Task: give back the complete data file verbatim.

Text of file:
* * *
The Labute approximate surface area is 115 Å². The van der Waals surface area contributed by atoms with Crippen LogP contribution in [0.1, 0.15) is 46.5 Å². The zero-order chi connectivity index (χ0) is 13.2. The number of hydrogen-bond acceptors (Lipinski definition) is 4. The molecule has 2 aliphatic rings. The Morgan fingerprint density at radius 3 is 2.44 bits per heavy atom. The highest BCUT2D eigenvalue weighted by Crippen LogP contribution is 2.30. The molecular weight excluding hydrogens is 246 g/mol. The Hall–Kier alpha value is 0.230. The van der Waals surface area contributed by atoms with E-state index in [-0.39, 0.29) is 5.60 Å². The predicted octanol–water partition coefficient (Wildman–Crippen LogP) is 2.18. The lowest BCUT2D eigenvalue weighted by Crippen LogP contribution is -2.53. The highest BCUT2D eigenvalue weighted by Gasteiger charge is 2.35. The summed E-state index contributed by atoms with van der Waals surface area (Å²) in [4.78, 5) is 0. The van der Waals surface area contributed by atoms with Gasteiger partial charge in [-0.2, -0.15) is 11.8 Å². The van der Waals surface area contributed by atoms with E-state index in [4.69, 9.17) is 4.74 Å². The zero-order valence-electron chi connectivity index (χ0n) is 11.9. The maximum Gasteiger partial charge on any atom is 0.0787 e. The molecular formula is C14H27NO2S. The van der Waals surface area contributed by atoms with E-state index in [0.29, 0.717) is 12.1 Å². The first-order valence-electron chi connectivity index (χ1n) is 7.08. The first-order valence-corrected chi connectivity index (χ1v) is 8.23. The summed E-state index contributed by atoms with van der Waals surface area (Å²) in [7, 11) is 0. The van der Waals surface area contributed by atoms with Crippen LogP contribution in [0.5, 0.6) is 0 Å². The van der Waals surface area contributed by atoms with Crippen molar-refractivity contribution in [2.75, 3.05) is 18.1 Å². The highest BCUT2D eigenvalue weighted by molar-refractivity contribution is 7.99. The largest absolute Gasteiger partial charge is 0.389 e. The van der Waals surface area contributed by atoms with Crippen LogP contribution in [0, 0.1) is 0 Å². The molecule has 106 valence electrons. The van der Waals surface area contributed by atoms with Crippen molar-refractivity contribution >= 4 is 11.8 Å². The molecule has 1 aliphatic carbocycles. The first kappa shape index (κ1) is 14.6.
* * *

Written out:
The Labute approximate surface area is 115 Å². The van der Waals surface area contributed by atoms with Crippen LogP contribution in [0.1, 0.15) is 46.5 Å². The zero-order chi connectivity index (χ0) is 13.2. The number of hydrogen-bond acceptors (Lipinski definition) is 4. The molecule has 2 aliphatic rings. The Morgan fingerprint density at radius 3 is 2.44 bits per heavy atom. The highest BCUT2D eigenvalue weighted by Crippen LogP contribution is 2.30. The molecular weight excluding hydrogens is 246 g/mol. The Hall–Kier alpha value is 0.230. The van der Waals surface area contributed by atoms with E-state index in [-0.39, 0.29) is 5.60 Å². The predicted octanol–water partition coefficient (Wildman–Crippen LogP) is 2.18. The lowest BCUT2D eigenvalue weighted by Crippen LogP contribution is -2.53. The highest BCUT2D eigenvalue weighted by Gasteiger charge is 2.35. The summed E-state index contributed by atoms with van der Waals surface area (Å²) in [4.78, 5) is 0. The van der Waals surface area contributed by atoms with Gasteiger partial charge in [-0.2, -0.15) is 11.8 Å². The van der Waals surface area contributed by atoms with E-state index in [4.69, 9.17) is 4.74 Å². The zero-order valence-electron chi connectivity index (χ0n) is 11.9. The maximum Gasteiger partial charge on any atom is 0.0787 e. The molecular formula is C14H27NO2S. The van der Waals surface area contributed by atoms with E-state index in [0.29, 0.717) is 12.1 Å². The first-order valence-electron chi connectivity index (χ1n) is 7.08. The first-order valence-corrected chi connectivity index (χ1v) is 8.23. The summed E-state index contributed by atoms with van der Waals surface area (Å²) in [7, 11) is 0. The van der Waals surface area contributed by atoms with Crippen LogP contribution in [0.5, 0.6) is 0 Å². The van der Waals surface area contributed by atoms with Crippen molar-refractivity contribution in [2.75, 3.05) is 18.1 Å². The highest BCUT2D eigenvalue weighted by molar-refractivity contribution is 7.99. The largest absolute Gasteiger partial charge is 0.389 e. The van der Waals surface area contributed by atoms with Crippen LogP contribution in [0, 0.1) is 0 Å². The molecule has 106 valence electrons. The van der Waals surface area contributed by atoms with Crippen molar-refractivity contribution >= 4 is 11.8 Å². The molecule has 1 aliphatic carbocycles. The first kappa shape index (κ1) is 14.6.